On Wednesday, Kentucky reported 65 virus-related deaths. It also notched its third-highest daily number of new COVID-19 cases as the highly contagious delta variant overwhelms many hospitals.

On Thursday, Beshear reported new record highs in Kentucky, with 2,115 virus patients hospitalized, including 590 in intensive care and 345 on ventilators. The state suffered 27 more virus-related deaths and had 5,401 new COVID-19 cases, its second-highest daily total of the pandemic.

The escalation caused more than 10,000 COVID-19 infections reported statewide in the past two days, and 4,600 children tested positive for the virus in the last three days, he said.


LINCOLN, Neb. — Nebraska’s hospitals are even more crowded now than they were at the height of the coronavirus pandemic in November, Gov. Pete Ricketts said Thursday as he announced a “staffing emergency” to try to address a severe shortage of health care workers.

The state’s hospitals were treating a 3,162 patients as of Wednesday, up from 3,074 on Nov. 20, when the number of known cases was at its all-time high.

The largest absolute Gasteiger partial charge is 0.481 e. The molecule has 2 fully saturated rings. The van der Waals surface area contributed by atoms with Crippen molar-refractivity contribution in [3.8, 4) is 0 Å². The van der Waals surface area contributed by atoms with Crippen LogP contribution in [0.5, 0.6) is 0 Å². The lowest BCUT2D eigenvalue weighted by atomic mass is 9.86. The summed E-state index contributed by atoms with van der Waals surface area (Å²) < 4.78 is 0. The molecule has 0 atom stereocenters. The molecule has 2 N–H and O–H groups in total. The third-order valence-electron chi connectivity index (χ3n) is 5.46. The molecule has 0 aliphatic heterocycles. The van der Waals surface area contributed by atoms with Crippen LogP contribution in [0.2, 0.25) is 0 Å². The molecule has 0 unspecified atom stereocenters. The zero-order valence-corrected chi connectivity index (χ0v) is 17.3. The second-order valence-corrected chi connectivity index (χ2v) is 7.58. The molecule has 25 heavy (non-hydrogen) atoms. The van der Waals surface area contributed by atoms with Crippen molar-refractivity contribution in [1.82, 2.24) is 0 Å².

Most of the recent hospitalizations aren’t virus-related, however, and Ricketts said the increase was driven by patients seeking treatment for other medical problems. According to state data, hospitals are currently treating 337 virus patients — about 11% of total hospitalizations. In November, the hospitals counted 987 virus patients, accounting for 32% of hospitalizations.

Ricketts said he declared the emergency after consulting with the state’s hospital administrators. But he stopped short of calling it a “COVID-19” emergency, which would allow the state to once again disclose daily case information.